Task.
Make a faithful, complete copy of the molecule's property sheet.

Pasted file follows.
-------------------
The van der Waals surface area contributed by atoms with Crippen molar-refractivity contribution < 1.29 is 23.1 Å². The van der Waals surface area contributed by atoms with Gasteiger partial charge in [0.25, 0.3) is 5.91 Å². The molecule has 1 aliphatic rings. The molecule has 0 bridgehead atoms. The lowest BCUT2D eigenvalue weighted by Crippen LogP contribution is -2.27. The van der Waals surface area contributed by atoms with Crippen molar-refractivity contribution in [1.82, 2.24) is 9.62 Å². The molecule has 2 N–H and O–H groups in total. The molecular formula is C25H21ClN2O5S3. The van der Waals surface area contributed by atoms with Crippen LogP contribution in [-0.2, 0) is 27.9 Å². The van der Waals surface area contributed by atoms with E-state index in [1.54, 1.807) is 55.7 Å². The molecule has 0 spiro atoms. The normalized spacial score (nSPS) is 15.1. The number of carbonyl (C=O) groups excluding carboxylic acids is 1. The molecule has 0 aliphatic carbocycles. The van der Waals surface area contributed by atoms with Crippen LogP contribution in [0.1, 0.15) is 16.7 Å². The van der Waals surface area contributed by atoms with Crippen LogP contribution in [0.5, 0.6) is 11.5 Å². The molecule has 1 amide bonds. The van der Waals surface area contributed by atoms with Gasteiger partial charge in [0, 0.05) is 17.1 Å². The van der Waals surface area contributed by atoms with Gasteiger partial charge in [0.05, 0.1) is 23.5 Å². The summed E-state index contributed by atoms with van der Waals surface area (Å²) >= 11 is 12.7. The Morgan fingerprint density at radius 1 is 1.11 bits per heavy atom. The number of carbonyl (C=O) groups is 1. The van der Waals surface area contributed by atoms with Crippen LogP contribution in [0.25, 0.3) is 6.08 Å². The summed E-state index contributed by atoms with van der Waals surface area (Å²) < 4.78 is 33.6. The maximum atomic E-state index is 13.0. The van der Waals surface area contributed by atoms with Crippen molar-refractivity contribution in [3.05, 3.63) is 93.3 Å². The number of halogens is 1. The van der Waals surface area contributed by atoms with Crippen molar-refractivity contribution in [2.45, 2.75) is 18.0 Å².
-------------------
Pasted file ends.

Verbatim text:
The van der Waals surface area contributed by atoms with Crippen molar-refractivity contribution < 1.29 is 23.1 Å². The van der Waals surface area contributed by atoms with Gasteiger partial charge in [0.25, 0.3) is 5.91 Å². The molecule has 1 aliphatic rings. The molecule has 0 bridgehead atoms. The lowest BCUT2D eigenvalue weighted by Crippen LogP contribution is -2.27. The van der Waals surface area contributed by atoms with Crippen molar-refractivity contribution in [1.82, 2.24) is 9.62 Å². The molecule has 2 N–H and O–H groups in total. The molecular formula is C25H21ClN2O5S3. The van der Waals surface area contributed by atoms with Crippen LogP contribution in [-0.2, 0) is 27.9 Å². The van der Waals surface area contributed by atoms with E-state index in [1.54, 1.807) is 55.7 Å². The molecule has 0 spiro atoms. The normalized spacial score (nSPS) is 15.1. The number of carbonyl (C=O) groups excluding carboxylic acids is 1. The molecule has 0 aliphatic carbocycles. The van der Waals surface area contributed by atoms with Crippen LogP contribution in [0.1, 0.15) is 16.7 Å². The van der Waals surface area contributed by atoms with Crippen LogP contribution in [0.5, 0.6) is 11.5 Å². The molecule has 1 amide bonds. The van der Waals surface area contributed by atoms with Gasteiger partial charge in [0, 0.05) is 17.1 Å². The van der Waals surface area contributed by atoms with Gasteiger partial charge in [0.05, 0.1) is 23.5 Å². The summed E-state index contributed by atoms with van der Waals surface area (Å²) >= 11 is 12.7. The Morgan fingerprint density at radius 1 is 1.11 bits per heavy atom. The number of carbonyl (C=O) groups is 1. The van der Waals surface area contributed by atoms with Crippen LogP contribution in [0.25, 0.3) is 6.08 Å². The summed E-state index contributed by atoms with van der Waals surface area (Å²) < 4.78 is 33.6. The maximum atomic E-state index is 13.0. The van der Waals surface area contributed by atoms with Crippen molar-refractivity contribution in [3.05, 3.63) is 93.3 Å². The number of halogens is 1. The van der Waals surface area contributed by atoms with Crippen molar-refractivity contribution in [2.45, 2.75) is 18.0 Å².